Resistance as a form of resilience in sexual and gender minorities: Differential moderating roles of collective action on the discrimination–depression relationship among sexual minority men and women

Chun Ho Randolph CHAN, Winnie W.S. MAK

Research output: Contribution to journalArticlespeer-review

Abstract

Background: As a fundamental means for transforming and advancing the conditions of lesbian, gay, bisexual, and transgender (LGBT) individuals, collective action has gained increasing attention in research, policy, and practice over the past decade. While collective action is influential in driving public awareness and policy changes, less is known about its psychological effects on individuals undertaking collective action.

Methods: The present study developed a scale to measure collective action for LGBT rights and examined the underlying dimensions of collective action in a sample of 1050 LGBT individuals in Hong Kong. The moderating roles of collective action on the relationship between perceived discrimination and depressive symptoms were also examined.

Results: The LGBT Collective Action Scale measured two dimensions of collective action, i.e., private and public collective action. Private collective action moderated the association between perceived discrimination and depressive symptoms among sexual minority men and women; however, the moderating effect of public collective action was only found in sexual minority women.

Conclusions: These differential moderating effects could be attributed to gender role socialization and gender-specific coping mechanisms in response to minority stress. Although public collective action is more powerful in triggering structural changes than private collective action, individuals in less democratic societies may not necessarily have access to public collective action due to the absence of opportunity structures. Private collective action, which is able to be initiated and undertaken individually, can be directed to transform heterosexist biases in interpersonal context. For LGBT individuals in less democratic societies, private collective action may be a more manageable way to maintain mental health in the face of stigmatization. Copyright © 2021 Elsevier Ltd. All rights reserved.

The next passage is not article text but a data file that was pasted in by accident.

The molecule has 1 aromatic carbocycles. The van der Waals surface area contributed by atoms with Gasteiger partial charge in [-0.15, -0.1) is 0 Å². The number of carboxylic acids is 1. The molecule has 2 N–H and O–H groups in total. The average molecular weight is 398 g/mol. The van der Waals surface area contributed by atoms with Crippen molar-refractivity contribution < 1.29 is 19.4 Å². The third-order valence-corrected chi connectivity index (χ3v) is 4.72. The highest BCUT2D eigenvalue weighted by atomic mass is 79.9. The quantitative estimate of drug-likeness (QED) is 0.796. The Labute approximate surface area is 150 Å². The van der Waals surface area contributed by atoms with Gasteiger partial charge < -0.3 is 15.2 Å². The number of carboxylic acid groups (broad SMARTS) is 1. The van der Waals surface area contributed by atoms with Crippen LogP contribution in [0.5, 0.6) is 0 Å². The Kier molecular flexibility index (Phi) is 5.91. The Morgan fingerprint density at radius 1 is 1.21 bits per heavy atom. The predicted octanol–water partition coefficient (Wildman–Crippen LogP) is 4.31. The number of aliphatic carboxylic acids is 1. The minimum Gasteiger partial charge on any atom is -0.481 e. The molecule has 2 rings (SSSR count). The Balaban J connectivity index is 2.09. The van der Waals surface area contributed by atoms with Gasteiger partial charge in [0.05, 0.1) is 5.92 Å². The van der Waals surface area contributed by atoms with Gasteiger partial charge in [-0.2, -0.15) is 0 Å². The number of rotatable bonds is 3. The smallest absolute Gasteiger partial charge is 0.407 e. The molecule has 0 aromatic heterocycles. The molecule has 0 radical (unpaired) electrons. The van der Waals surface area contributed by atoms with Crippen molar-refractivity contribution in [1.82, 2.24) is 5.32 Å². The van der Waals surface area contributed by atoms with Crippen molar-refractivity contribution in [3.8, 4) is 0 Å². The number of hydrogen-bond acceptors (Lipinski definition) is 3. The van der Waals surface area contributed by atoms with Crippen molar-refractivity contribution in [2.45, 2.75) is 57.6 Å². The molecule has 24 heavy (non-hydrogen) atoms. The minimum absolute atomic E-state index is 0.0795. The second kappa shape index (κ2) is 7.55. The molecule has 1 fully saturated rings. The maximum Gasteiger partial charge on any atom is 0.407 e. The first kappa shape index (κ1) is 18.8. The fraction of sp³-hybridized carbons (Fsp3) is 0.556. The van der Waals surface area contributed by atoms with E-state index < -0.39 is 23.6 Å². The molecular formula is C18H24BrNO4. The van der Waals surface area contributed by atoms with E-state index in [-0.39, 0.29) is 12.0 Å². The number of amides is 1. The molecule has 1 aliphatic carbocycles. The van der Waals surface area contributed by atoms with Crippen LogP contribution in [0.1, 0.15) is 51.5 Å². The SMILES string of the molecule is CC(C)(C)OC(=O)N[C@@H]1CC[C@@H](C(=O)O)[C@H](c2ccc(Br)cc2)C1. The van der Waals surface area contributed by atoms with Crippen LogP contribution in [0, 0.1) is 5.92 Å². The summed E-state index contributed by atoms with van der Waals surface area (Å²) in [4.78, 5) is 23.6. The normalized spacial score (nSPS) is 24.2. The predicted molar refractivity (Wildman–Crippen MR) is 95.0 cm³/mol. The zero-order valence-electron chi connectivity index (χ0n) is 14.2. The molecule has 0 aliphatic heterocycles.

Original languageEnglish
Article number114056
JournalSocial Science and Medicine
Volume280
Early online dateMay 2021
DOIs
Publication statusPublished - Jul 2021

Citation

Chan, R. C. H, & Mak, W. W. S. (2021). Resistance as a form of resilience in sexual and gender minorities: Differential moderating roles of collective action on the discrimination–depression relationship among sexual minority men and women. Social Science & Medicine, 280. Retrieved from https://doi.org/10.1016/j.socscimed.2021.114056

Keywords

  • Collective action
  • Gender differences
  • Perceived discrimination
  • Depressive symptoms
  • Lesbian
  • Gay
  • Bisexual
  • Transgender

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